RBI may hike rates in June, but it will be a tough call
With just a week to go for the June 2022 monetary policy, the expectations are strong that rates would be hiked by 50 basis points. In a recent report by Barclays, they have estimated that the RBI would raise repo rates by 50 basis points from 4.40% to 4.90%.
In addition, the RBI is also expected to hike the CRR (cash reserve ratio) by 50 basis points from 4.5% to 5% in order to amplify the eventual impact of the rate hike on inflation in the economy.
It may be recollected that in an unscheduled MPC (Monetary Policy Committee) in early May 2022, there was already a 40 bps rate hike combined with a 50 bps CRR hike. However, even if rates are hiked by 50 bps in June 2022, the rates would still be 25 bps below the pre-COVID levels since the RBI had cut rates by 115 basis points in two tranches at the start of the pandemic. The CRR hike by 50 bps will absorb liquidity to the tune of Rs.87,000 crore.
However, Barclays also expects more instances of rationalization by the RBI during the June monetary policy. They expect the inflation to be raised from the current estimate of 5.7% for FY23 to a more realistic level of 6.2% to 6.5%.
That would be above the upper tolerance limit of the RBI. In addition, Barclays also expects the RBI to downsize the GDP estimate for FY23 by 20 bps from the current 7.2% to 7%.
In between, the RBI governor in a series of interviews has already called a rate hike in June a fait accompli. In fact, Shaktikanta Das has taken pains to underline that the current rampant inflation called for urgent and rapid measures to control prices.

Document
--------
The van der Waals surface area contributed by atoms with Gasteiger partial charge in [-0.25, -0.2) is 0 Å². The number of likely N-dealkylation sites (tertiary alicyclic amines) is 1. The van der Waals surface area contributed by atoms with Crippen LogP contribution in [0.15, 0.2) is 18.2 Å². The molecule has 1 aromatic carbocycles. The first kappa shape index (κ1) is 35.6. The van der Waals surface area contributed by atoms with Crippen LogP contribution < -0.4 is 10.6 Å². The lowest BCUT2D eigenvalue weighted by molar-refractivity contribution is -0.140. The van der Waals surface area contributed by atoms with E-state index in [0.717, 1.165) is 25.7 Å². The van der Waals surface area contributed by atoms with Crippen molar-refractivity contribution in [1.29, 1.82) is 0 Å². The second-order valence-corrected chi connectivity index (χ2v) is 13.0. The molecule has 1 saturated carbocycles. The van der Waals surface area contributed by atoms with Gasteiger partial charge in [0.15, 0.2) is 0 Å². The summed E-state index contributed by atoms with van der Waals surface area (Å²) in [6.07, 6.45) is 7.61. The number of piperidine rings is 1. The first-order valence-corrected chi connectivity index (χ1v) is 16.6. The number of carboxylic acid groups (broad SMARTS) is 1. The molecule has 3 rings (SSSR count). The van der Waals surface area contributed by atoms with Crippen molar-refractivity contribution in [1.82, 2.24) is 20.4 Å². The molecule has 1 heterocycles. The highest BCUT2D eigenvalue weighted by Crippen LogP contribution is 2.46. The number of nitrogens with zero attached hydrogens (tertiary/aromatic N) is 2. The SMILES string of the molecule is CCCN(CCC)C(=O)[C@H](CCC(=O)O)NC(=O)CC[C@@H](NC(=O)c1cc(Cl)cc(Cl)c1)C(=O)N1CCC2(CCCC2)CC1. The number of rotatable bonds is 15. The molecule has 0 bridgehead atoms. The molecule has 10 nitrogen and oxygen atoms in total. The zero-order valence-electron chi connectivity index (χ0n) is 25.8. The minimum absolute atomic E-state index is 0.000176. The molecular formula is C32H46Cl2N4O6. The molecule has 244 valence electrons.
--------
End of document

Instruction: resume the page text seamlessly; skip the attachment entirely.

This is more so since inflation normally hits the vulnerable sections of the economy the hardest. However, in reality, the decision to be very hawkish may face some resistance.
Why resistance is likely for sustained hawkishness
There are several reasons why the RBI may be forced to rethink its extreme hawkish stance. Here are a few reasons.
a) While the RBI has embarked on rate hikes and CRR hikes in May 2022, it has also supplemented that with fiscal measures like export quotas on wheat and sugar, export duties on iron ore and waiver of import duties on coking coal and edible oils. These have also served to control inflation.
b) Secondly, a recent SBI report has suggested that growth in GDP may have slowed to 2.5% in the March quarter and that will be evident only on 31st May when the fourth quarter GDP number is announced.
c) The US is already expected to have announced de-growth in GDP in the March quarter and China is suffering a serious slowdown in growth due to stringent COVID restrictions. That would means that even global central banks would be less than ultra-hawkish.
d) Lastly, most of the economists, including Larry Summers, have underlined that aggressive rate hikes when economies are just recovering have the potential to create a recession instead of containing inflation. The R-word is a dreaded word.
So, what is the most likely outcome. Like the US Fed, the RBI may also delivery 2 rounds and then review. So, 50 bps rate hike in June combined with a 50 bps CRR hike looks to be on the cards. How hawkishness pans out after that would be more data contingent. That is most likely to circumscribe the hawkishness of central banks.
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DisclaimerInvestment/Trading is subject to market risk, past performance doesn’t guarantee future performance. The risk of trading/investment loss in securities markets can be substantial. Also, the above report is compiled from data available on public platforms.
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